Jalapeño Poppers. Background: Sp. jalapeño ‘s.o. or sth. from (the Mexican city of) Jalapa; specifically a chile jalapeño, a Jalapa chile’. So Jalapeño poppers is a play on Jalapeño peppers.

  (#3)

Jalapeño poppers, or jalapeño bites, are jalapeño peppers that have been hollowed out, stuffed with a mixture of cheese, spices, and sometimes ground meat, breaded and deep fried. Sometimes called an armadillo egg, especially if wrapped in bacon, a term in use since at least 1972 in Texas, antedating the trademark on “Jalapeno Poppers”. As chile relleno can be made with jalapeño, the jalapeño popper is probably a Tex-Mex version of that dish. The name Armadillo Eggs likely comes from the perceived similarity to Scotch Eggs.

Primarily when smoked or grilled and stuffed with sausage they are also sometimes known as A.B.T or Atomic Buffalo Turds. [A truly unappetizing name — not, I think, trademarked.]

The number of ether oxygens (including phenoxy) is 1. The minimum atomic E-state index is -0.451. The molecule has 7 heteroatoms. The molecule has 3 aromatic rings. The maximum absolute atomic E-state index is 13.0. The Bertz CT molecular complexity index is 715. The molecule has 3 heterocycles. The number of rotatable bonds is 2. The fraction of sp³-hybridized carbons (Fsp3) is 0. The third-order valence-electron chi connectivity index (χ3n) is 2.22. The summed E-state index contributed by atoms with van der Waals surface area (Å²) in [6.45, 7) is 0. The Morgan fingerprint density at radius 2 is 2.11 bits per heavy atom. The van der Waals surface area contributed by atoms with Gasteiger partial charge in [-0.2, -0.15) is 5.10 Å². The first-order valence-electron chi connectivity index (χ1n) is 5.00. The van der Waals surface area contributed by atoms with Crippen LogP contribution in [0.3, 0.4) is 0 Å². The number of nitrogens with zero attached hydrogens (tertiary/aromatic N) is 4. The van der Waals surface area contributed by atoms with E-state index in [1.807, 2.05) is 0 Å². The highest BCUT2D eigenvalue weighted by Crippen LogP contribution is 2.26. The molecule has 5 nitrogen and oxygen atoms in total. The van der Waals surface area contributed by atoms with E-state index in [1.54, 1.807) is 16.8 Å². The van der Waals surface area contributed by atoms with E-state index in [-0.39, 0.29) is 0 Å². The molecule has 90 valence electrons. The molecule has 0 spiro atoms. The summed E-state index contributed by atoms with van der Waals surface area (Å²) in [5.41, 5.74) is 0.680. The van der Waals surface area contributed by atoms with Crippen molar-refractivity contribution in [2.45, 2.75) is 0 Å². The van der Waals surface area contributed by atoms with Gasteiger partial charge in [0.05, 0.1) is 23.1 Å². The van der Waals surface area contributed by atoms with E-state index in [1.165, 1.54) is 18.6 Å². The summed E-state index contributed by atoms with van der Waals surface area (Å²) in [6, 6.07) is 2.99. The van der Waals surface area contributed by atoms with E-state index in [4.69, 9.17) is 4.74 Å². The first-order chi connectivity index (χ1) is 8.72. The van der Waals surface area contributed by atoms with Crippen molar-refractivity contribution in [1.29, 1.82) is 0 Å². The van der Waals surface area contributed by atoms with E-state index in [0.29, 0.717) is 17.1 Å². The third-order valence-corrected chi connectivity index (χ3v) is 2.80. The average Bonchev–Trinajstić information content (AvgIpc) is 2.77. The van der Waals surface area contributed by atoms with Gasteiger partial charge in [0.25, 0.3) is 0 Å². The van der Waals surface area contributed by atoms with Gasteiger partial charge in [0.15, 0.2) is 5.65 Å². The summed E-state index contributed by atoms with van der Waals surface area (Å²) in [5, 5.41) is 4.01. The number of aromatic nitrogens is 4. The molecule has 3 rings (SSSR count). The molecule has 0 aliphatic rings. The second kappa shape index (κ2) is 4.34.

… [The commercial story is quite complex here’s probably more than you really want to know:] On April 30, 1992, Anchor Food Products applied for and later received a trademark on “Jalapeño Poppers”; on “Jalapeno Poppers” used for “processed vegetables” however, the word “Poppers” had been trademarked in 1983 by the Poppers Supply Company of Portland, Oregon, for use with popcorn. On September 27, 1993, the Poppers Supply Company successfully applied for a trademark on “Poppers” when used for “coated and breaded vegetable pieces”, which they held until the trademark was transferred to Anchor Food Products on September 12, 2001.

On September 25, 2001, H.J. Heinz announced that it had completed the acquisition of the Poppers brand; however, a third party, McCain Foods, acquired Anchor’s production facilities.

Leon’s Texas Cuisine launched a line of cheese-stuffed, breaded, fried jalapeño product in 1985 called Jalitos [LatAm Sp., conveying roughly ‘little things to gorge on’]; the company claims it is the original such product that was nationally distributed. (Wikipedia link)